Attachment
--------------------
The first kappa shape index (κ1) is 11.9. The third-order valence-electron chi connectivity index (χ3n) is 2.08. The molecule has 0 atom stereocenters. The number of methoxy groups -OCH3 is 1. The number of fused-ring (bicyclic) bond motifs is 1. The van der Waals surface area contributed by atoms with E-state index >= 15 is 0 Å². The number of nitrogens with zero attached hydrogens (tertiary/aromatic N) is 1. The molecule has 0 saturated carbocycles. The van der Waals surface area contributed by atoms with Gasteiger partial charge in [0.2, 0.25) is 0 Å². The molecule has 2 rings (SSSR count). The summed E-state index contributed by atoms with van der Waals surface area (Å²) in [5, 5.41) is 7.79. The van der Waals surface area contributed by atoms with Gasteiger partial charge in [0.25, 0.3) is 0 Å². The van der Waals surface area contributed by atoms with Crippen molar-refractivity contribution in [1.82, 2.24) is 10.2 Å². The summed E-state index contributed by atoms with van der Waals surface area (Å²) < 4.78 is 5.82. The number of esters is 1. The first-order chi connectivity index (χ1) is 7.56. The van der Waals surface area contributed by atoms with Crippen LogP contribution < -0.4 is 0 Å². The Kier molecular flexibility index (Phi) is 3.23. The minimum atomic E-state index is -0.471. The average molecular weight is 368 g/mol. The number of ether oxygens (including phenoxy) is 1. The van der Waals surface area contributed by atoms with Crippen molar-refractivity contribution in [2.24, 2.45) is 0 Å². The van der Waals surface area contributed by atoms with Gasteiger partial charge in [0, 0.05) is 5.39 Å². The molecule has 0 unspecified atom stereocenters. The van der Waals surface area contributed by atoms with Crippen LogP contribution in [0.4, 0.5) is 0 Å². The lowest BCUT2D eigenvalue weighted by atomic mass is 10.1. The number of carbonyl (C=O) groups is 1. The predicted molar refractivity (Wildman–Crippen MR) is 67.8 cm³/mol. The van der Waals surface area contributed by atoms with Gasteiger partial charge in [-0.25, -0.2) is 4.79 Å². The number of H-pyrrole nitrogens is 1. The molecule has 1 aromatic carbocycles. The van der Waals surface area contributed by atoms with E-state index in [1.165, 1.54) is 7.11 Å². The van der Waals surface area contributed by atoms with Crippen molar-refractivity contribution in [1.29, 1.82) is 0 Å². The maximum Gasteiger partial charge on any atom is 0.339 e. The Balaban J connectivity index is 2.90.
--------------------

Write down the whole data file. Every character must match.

The first kappa shape index (κ1) is 11.9. The third-order valence-electron chi connectivity index (χ3n) is 2.08. The molecule has 0 atom stereocenters. The number of methoxy groups -OCH3 is 1. The number of fused-ring (bicyclic) bond motifs is 1. The van der Waals surface area contributed by atoms with E-state index >= 15 is 0 Å². The number of nitrogens with zero attached hydrogens (tertiary/aromatic N) is 1. The molecule has 0 saturated carbocycles. The van der Waals surface area contributed by atoms with Gasteiger partial charge in [0.2, 0.25) is 0 Å². The molecule has 2 rings (SSSR count). The summed E-state index contributed by atoms with van der Waals surface area (Å²) in [5, 5.41) is 7.79. The van der Waals surface area contributed by atoms with Gasteiger partial charge in [0.25, 0.3) is 0 Å². The van der Waals surface area contributed by atoms with Crippen molar-refractivity contribution in [1.82, 2.24) is 10.2 Å². The summed E-state index contributed by atoms with van der Waals surface area (Å²) < 4.78 is 5.82. The number of esters is 1. The first-order chi connectivity index (χ1) is 7.56. The van der Waals surface area contributed by atoms with Crippen LogP contribution < -0.4 is 0 Å². The Kier molecular flexibility index (Phi) is 3.23. The minimum atomic E-state index is -0.471. The average molecular weight is 368 g/mol. The number of ether oxygens (including phenoxy) is 1. The van der Waals surface area contributed by atoms with Crippen molar-refractivity contribution in [2.24, 2.45) is 0 Å². The van der Waals surface area contributed by atoms with Gasteiger partial charge in [0, 0.05) is 5.39 Å². The molecule has 0 unspecified atom stereocenters. The van der Waals surface area contributed by atoms with Crippen LogP contribution in [0.4, 0.5) is 0 Å². The lowest BCUT2D eigenvalue weighted by atomic mass is 10.1. The number of carbonyl (C=O) groups is 1. The predicted molar refractivity (Wildman–Crippen MR) is 67.8 cm³/mol. The van der Waals surface area contributed by atoms with Gasteiger partial charge in [-0.25, -0.2) is 4.79 Å². The number of H-pyrrole nitrogens is 1. The molecule has 1 aromatic carbocycles. The van der Waals surface area contributed by atoms with E-state index in [1.165, 1.54) is 7.11 Å². The van der Waals surface area contributed by atoms with Crippen molar-refractivity contribution in [1.29, 1.82) is 0 Å². The maximum Gasteiger partial charge on any atom is 0.339 e. The Balaban J connectivity index is 2.90.